The jigsaw technique brings reading lessions to life

Abstract. Reading class hour might be boring if students just stick to their chairs, read the given passages individually, fulfill some reading tasks, and finally check their answers with their teacher. Nonetheless, it was only a traditional case occurring in the past since teachers have made an enormous attempt on working out a diversity of reading techniques so as to make the lessons more lively, one of which is the “jigsaw classroom” technique. This paper briefly introduces the jigsaw technique and its benefits as well. Afterwards, it lists the steps that the teachers can follow to form a jigsaw classroom and gives some tips on implementing the jigsaw technique. Lastly, the paper draws some conclusions and suggests further research.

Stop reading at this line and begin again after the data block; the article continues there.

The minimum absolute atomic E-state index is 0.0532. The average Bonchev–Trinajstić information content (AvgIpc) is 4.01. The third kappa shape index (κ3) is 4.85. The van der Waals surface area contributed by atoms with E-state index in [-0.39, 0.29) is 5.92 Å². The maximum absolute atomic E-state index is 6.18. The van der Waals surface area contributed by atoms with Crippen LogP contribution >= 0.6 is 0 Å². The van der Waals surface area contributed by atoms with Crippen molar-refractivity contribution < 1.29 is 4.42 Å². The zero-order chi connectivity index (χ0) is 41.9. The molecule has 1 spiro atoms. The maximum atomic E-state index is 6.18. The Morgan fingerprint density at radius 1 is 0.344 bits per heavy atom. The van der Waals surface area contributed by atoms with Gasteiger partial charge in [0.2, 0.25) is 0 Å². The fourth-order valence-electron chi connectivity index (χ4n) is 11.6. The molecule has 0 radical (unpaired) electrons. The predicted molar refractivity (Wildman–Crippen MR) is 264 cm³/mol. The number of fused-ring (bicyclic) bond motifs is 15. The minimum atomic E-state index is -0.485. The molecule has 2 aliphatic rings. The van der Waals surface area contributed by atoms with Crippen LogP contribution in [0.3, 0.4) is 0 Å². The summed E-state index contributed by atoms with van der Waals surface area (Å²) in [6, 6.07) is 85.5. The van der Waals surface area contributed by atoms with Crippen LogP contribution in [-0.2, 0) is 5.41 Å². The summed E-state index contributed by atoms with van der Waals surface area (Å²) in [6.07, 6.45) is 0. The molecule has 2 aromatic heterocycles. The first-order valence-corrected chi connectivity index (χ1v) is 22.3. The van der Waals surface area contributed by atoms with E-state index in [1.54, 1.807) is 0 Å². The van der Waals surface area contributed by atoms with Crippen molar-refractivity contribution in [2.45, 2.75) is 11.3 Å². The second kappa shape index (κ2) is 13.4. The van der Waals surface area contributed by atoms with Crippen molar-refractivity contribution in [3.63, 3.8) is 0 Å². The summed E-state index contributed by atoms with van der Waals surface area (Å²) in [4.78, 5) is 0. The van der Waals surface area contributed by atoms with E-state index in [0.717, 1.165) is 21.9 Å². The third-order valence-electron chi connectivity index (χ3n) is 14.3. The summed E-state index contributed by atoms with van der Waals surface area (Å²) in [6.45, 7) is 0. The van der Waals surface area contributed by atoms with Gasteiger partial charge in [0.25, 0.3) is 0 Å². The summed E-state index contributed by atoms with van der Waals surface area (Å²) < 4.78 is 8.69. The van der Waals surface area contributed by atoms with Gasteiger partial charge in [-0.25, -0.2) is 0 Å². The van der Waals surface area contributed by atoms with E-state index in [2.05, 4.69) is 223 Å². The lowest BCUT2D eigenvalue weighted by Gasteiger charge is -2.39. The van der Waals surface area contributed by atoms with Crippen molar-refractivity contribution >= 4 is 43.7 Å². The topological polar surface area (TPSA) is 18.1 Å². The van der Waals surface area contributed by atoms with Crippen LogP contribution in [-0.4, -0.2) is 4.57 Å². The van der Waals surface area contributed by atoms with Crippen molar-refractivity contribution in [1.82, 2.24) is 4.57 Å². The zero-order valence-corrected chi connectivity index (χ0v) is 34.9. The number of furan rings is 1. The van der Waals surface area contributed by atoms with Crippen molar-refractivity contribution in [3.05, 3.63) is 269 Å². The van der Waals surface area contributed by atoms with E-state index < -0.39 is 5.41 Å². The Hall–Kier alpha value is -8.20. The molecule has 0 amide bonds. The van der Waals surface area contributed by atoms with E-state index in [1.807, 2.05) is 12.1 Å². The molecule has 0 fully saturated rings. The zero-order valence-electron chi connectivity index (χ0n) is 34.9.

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JOURNAL OF SCIENCE OF HNUE Vol. 57, No. 1, pp. 53-60 THE JIGSAW TECHNIQUE BRINGS READING LESSIONS TO LIFE Nguyen Tam Trang Hanoi Nationnal University of Education E-mail: Abstract. Reading class hour might be boring if students just stick to their chairs, read the given passages individually, fulfill some reading tasks, and finally check their answers with their teacher. Nonetheless, it was only a traditional case occurring in the past since teachers have made an enormous attempt on working out a diversity of reading techniques so as to make the lessons more lively, one of which is the “jigsaw classroom” technique. This paper briefly introduces the jigsaw technique and its benefits as well. Afterwards, it lists the steps that the teachers can follow to form a jigsaw classroom and gives some tips on implementing the jigsaw technique. Lastly, the paper draws some conclusions and suggests further research. Keyworld: reading, reading techniques, jigsaw classroom, benefits of jigsaw. 1. Introduction In general, reading is “a complex cognitive process of decoding symbols for the intention of deriving meaning (reading comprehension) and/or constructing mean- ing. . . , a means of language acquisition, of communication, and of sharing infor- mation and ideas” (an article) (Reading (process), 2010). Of the four macro-skills, reading is “by far the most important skill, particularly in English as Second Lan- guage (ESL) or English as Foreign Language (EFL)” (Carrel, 1981, p.1). In particular, for many students, reading, first, provides them with a lot of in- teresting information as they, thanks to reading, might be exposed to “the required knowledge that is available in English” (Munby, 1978, p.3). Moreover, through read- ing, students may gain access to a rich diversity of linguistic expressions as well as grammatical structures, which can come in handy for them to enhance the other skills. Traditionally, reading was acknowledged as “a bottom-up process in a word- sentence-passage sequence, in which readers decode the text and rebuild what the writer wants to convey” (Qian Huang, 2009, p.138). As a consequence, he (Qian 53 Nguyen Tam Trang Huang) claimed that “reading teaching becomes teaching of language points known as grammar and vocabulary”. Accordingly, it is misleading to believe that the only approach of teaching reading to second-language (L2) students is enlarging their vocabulary and helping them to master grammatical rules before letting them read the texts on their own. In addition, in reading class hours, teachers might ask their students to read aloud the reading texts, then, translate them with the intention of checking and correcting the students’ pronunciation as well as assisting the whole class to comprehend the texts in their mother tongue, respectively. As a result, the students can find it boring, and do not take part in the reading activities. Actually, it is not always the case and teachers have been endeavoured to figure out various appropriate and interesting methods of reading teaching, one of which is the “jigsaw classroom” technique. "We only remember about 10 to 20% of what we read. It’s probably not a good idea to ask students to read a text and then assume that they have learned anything substantial. Enter the jigsaw technique. This method forces a student to continue to engage a certain text in a number of different ways. First the student reads it. Then he or she discusses it with peers. Finally, it is re-taught to other students that haven’t read the text" (Rock, 2007, p.1). A large number of teachers of English (E.g. Ali, 2001; Bafile, 2008; Epstein, 1991; Morris, (2009); Rees, (2002); Buehl, (1997); Ledlow (1996), etc.) have applied this technique to their classes and it proves to successfully interest their students and make them willingly participating in the class activities. This is also one of the writer’s favourite techniques used in order to create cooperative learning among her students. This paper briefly introduces the jigsaw technique, not to mention its bene- fits. Moreover, it also lists the steps that the teachers can follow to form a jigsaw classroom as well as gives some tips on implementing the jigsaw technique. Lastly, the paper draws some conclusions and suggests further research. 2. Content 2.1. Overview of the jigsaw technique The jigsaw classroom was first used in 1971 in Austin, Texas by Elliot Aronson. It is a teaching technique utilised in small group instruction. Normally, for a class of 26 to 30 students, students are divided into groups of four to six students, each of which is assigned to research different subtopics. Individual members of each jigsaw group then break off to work in the expert groups whose members are the students assigned the same subtopics. Eventually, each student will come back to her or his 54 The jigsaw technique brings reading lessions to life jigsaw group and will try to present a well-organized report to the group. The jigsaw strategy is a cooperative learning technique appropriate for not only students from 3rd to 13th grade but also adults in English Second Language (or ESL) classes. Given that cooperative learning is based on the concept that students learning together in small groups increase the individual learning of each group member, cooperative learning differs from group tasks. On the one hand, in the latter, everyone may or may not contribute and it is possible for each student to do the task himself/herself instead of working with other members in the groups. As a result, the group tasks can be completed even when individual group members do not make an equal contribution. On the other hand, in the former, each student must work with the others in the group to complete the task (Coelho, 1982). Each student is responsible for the success or failure of the others. If student A does not help student B, then both of them will fail. The jigsaw technique works just as in a jigsaw puzzle: “each piece–each stu- dent’s part–is essential for the completion and full understanding of the final prod- uct. If each student’s part is essential, then each student is essential; and that is precisely what makes this strategy so effective” (Lestik & Plous, 2000). 2.2. Benefits of the jigsaw classroom The jigsaw strategy is a considerably efficient teaching method “with a three- decade track record of successfully reducing racial conflict and increasing positive educational outcomes” (Lestik & Plous, 2000). By giving each member of the group an essential part to play in the academic activity, it encourages each student to listen to, engage with, and interact with the others. Hence, the jigsaw strategy builds interpersonal and interactive skills as well. In a typical English reading class, the researcher often lets her students read the whole text individually for a while. After that, some students are selected to read and translate each part of the whole text. While the student is reading her/his assigned part of the text, the researcher will correct her/his pronunciation. And as the student is translating the part into Vietnamese, the researcher will explain the new vocabulary as well as the new grammatical structures. Later on, the students are asked to do such tasks as True/False questions, open-ended questions requiring short responses, three option multiple choice ques- tions, correction tasks, matching, and so on by themselves within an appointed time. Finally, the reading class ends with the researcher’s correction. In this typical read- ing class, some students may participate in the class activities, the others, for some reasons, may chat, fall asleep or play with their mobile phone, etc. In contrast, a jigsaw reading class is more lively and joyful. In ESL classrooms, jigsaw is a four-skill approach, integrating reading, speaking, listening and writing. 55 Nguyen Tam Trang First, the students, instead of reading the whole texts or researching the topics quietly by their own, just have to read one part of the texts or research one subtopic, then discuss with other members in the expert groups. Thanks to the help of these members as well as the teacher (if necessary), they can thoroughly understand the assigned part. Afterwards, within the jigsaw groups, as stated earlier, students have to move around the class and have the opportunity to work with the students that they might have never worked with before. For this reason, the jigsaw classroom increases the students’ enjoyment of the learning experience. Moreover, students rely upon each other to get information of the parts which they do not read and each person has an opportunity to provide something important to the others. Therefore, the jigsaw technique helps them comprehend the text/topic more thoroughly within a shorter time and promotes better learning. Furthermore, it, to some extent, may save time and energy for both students and teachers. In addition, each student must take part in the jigsaw classroom activities, oth- erwise, the others will fail. Thus, the jigsaw technique improves student motivation and responsibility. Last but not least, students might feel that they can work independently without having to count on their teachers as their teachers are not the only providers of knowledge. As a result, this strategy is likely to enhance students’ self-confidence. 2.3. Steps for jigsaw classroom According to Lestik and Plous (2000), the jigsaw classroom is very simple to use with the following 10 steps: 1) Divide students into 5- or 6-person jigsaw groups. The groups should be diverse in terms of gender, ethnicity, race, and ability. 2) Appoint one student from each group as the leader. Initially, this person should be the most mature student in the group. 3) Divide the day’s lesson into 5-6 segments. For example, if you want history students to learn about Eleanor Roosevelt, you might divide a short biography of her into stand-alone segments on: (3.1) Her childhood, (3.2) Her family life with Franklin and their children, (3.3) Her life after Franklin contracted polio, (3.4) Her work in the White House as First Lady, and (5) Her life and work after Franklin’s death. 4) Assign each student to learn one segment, making sure students have direct access only to their own segment. 5) Give students time to read over their segment at least twice and become familiar with it. There is no need for them to memorize it. 56 The jigsaw technique brings reading lessions to life 6) Form temporary "expert groups" by having one student from each jigsaw group join other students assigned to the same segment. Give students in these expert groups time to discuss the main points of their segment and to rehearse the presentations they will make to their jigsaw group. 7) Bring the students back into their jigsaw groups. 8) Ask each student to present her or his segment to the group. Encourage others in the group to ask questions for clarification. 9) Float from group to group, observing the process. If any group is having trouble (e.g., a member is dominating or disruptive), make an appropriate interven- tion. Eventually, it’s best for the group leader to handle this task. Leaders can be trained by whispering an instruction on how to intervene, until the leader gets the hang of it. 10) At the end of the session, give a quiz on the material so that students quickly come to realize that these sessions are not just fun and games but really count. The above 10 steps can be taken precisely or each teacher may have their own steps so that they are able to make the best of their jigsaw classes in order to achieve their various goals for different classes. As the writer observed in her English classes of non-English-major students at Hanoi National University of Education (HNUE), her students always sat among the students with whom they felt close and could easily have an interesting chat, and hardly did they change their seat. If, for some reasons, they could not sit next to their favourite friends in class, they would love to sit alone. Consequently, the students might work in the same group day after day. Hence, the researcher wants to create an opportunity for her students to work with various students in the class. In addition, some hard-working students often prepared the reading sections at home. For instance, they might look the new vocabulary up in the dictionary, and fulfill the reading tasks, etc. As a result, while the whole class read the text at class, these students had nothing to do, and could find it boring. Therefore, the teacher can make the reading part unpredictable to the students by changing the sequence of the parts arranged in the English textbook in one unit or in two units. For example, in the Life Lines textbook, the reading section usually occurs after the grammar section. The teacher can start the new unit with the reading section first instead of the grammar one. Or sometimes the teacher can ask her or his students to do the reading section of unit 9 while teaching unit 7, and so forth. And following is the example of how the researcher carries out her own jigsaw reading class of 36 students: 1) Divide the class into 6 expert groups of 6 students. The students in these 57 Nguyen Tam Trang expert groups are the students sitting in the same rows of tables or near-by rows of tables. 2) Let the students in the expert groups randomly pick the pieces of paper on which printed the numbers from 1 to 6. Ask them to remember their numbers. 3) Divide the reading text into 6 segments of the same length. 4) Assign each group to read one segment and make sure each group only gain access to their assigned segment. As the reading texts are available in the book, the teacher must type the text at home, print it, then cut it into segments. 5) Give the students time to read and understand the segment thoroughly. During this stage, the students can discuss with one another or ask their teacher for explanation if necessary. 6) Bring the students to their jigsaw groups formed by the students having the same number. 7) Appoint one student to be the leader of the jigsaw group. This student might be the most mature or the most hard-working or the best student of the group. 8) Ask each student to present her/his segment to the group. Within this stage, under the control of the leader as well as the teacher, each student can dictate their segments in English then translate them into Vietnamese and explain the new vocabulary and grammatical structures. Encourage other members in the jigsaw groups to ask any questions for clarification. 9) Finally, ask the students to do the reading tasks in the book. 2.4. Tips on implementation Much as the jigsaw technique has the above-mentioned advantages, it has not always been undertaken smoothly. For example, the poor readers or slow thinkers may confront many difficulties as presenting their segments to the jigsaw group. On the other hand, some students can have such a talent that they can find it boring when working with the slower students. Moreover, it is likely that these talented students talk all the time or try to control their groups. Will the jigsaw technique work effectively in these situations? Firstly, to deal with the problem of slow students, the jigsaw technique counts on the expert groups. After working with this group, even slow students, thanks to the help of other members in the group and the teacher as well, can become the “experts” in terms of the segments that they are in charge of. Whenever they have any problem in comprehending the segments, they can ask their friends or their teacher for further explanation. Hence, this may finally lead to better presentation of the slow students in front of the jigsaw groups’ members. 58 The jigsaw technique brings reading lessions to life Secondly, to overcome the problem of the dominant students or the bright students becoming bored, the teacher can appoint them to be the leader of the group. They are the people who can run the work of the expert groups as well as the jigsaw groups. Besides, they also may help the slower students comprehend their segments quicker and better by clarifying anything that the slower students can have problem with. The experience of being in the position of a leader or “a temporary teacher” like this might enable the bright students to feel more excited and more challenging. 3. Conclution After applying the jigsaw technique in a diversity of classes, the researcher realises that it is a cooperative teaching method which has lots of strengths over other traditional reading teaching methods. Within the jigsaw classroom, the students are capable of assisting and supporting each other so as to, first, comprehend the text, then fulfill the assigned reading tasks. This experience can give them much more confidence to face with any reading difficulties. Hence, it is suggested to try applying this technique to the English reading classes of both English-major and non-English- major students and realize the differences as well as advantages that it can create in the classes. Nevertheless, in spite of its advantages, the jigsaw technique is definitely not a cure-all in any circumstances. Within the limited scope of this research, the writer can only build up a general picture of the jigsaw technique in reading teaching. This research might be more interesting if the writer can conduct a further research which includes the control group and the experimental group. The former will read some texts individually while the latter is instructed to read the same texts using the jigsaw reading technique. In addition, the pre- and post-tests are also employed so that the researcher can figure out whether the experimental students can read better than the control ones. Furthermore, the researcher will design the questionnaire to find out the students’ feeling about the jigsaw classroom. Hopefully, such a research may provide an insight into how beneficial the jigsaw technique can be to both the teachers and the students. REFERENCES [1] M. Ali, 2001. The Effect of Using the Jigsaw Reading Technique on the EFL Pre-service Teachers’ Reading Anxiety and Comprehension. Retrieved March 1, 2010 from the World Wide Web: [2] C. Bafile, 2008. The ‘Jigsaw’ Approach Brings Lessons to Life. Retrieved Febru- ary 27, 2010 from the World Wide Web: curr/curr324.shtml. 59 Nguyen Tam Trang [3] D. Buehl, 1997. The Jigsaw Strategy: Students Put Pieces of Read- ing Together. Retrieved February 27, 2010 from the World Wide Web: jigsaw.aspx. [4] P. L. Carrell, 1981. Culture-specific schemata in L2 comprehension. In R. Orem, &J. Haskell (Eds.).Selected papers from the Ninth Illinois TESOL/BE Annual Convention, First Midwest TESOL Conference, Chicago: Illinois, pp. 123-132. [5] E. Coelho, 1982. Creating Jigsaw Units for the ESL Classroom: How to develop units for cooperative learning in the communicative curriculum. TESL Talk, 13, No. 3, pp. 128-136. [6] R. Epstein, 1991. Literacy Through Cooperative Learning: The Jigsaw Reading Technique. Retrieved February 26, 2010 from the World Wide Web: /detailmini.jsp?-nfpb=true&-&ERICExtSearch-SearchValue-0=ED343100& ERICExtSearch-SearchType-0=no&accno=ED343100. [7] S. Ledlow, 1996. Using Jigsaw in the College Classroom. Retrieved February 29, 2010 from the World Wide Web: [8] M. Lestik and S. Plous, 2000. Jigsaw Classroom. Retrieved from the World Wide Web: [9] M. Morris, 2009. Jigsaw Reading to Promote Autonomous Learn- ing. Retrieved March 2, 2010 from the World Wide Web: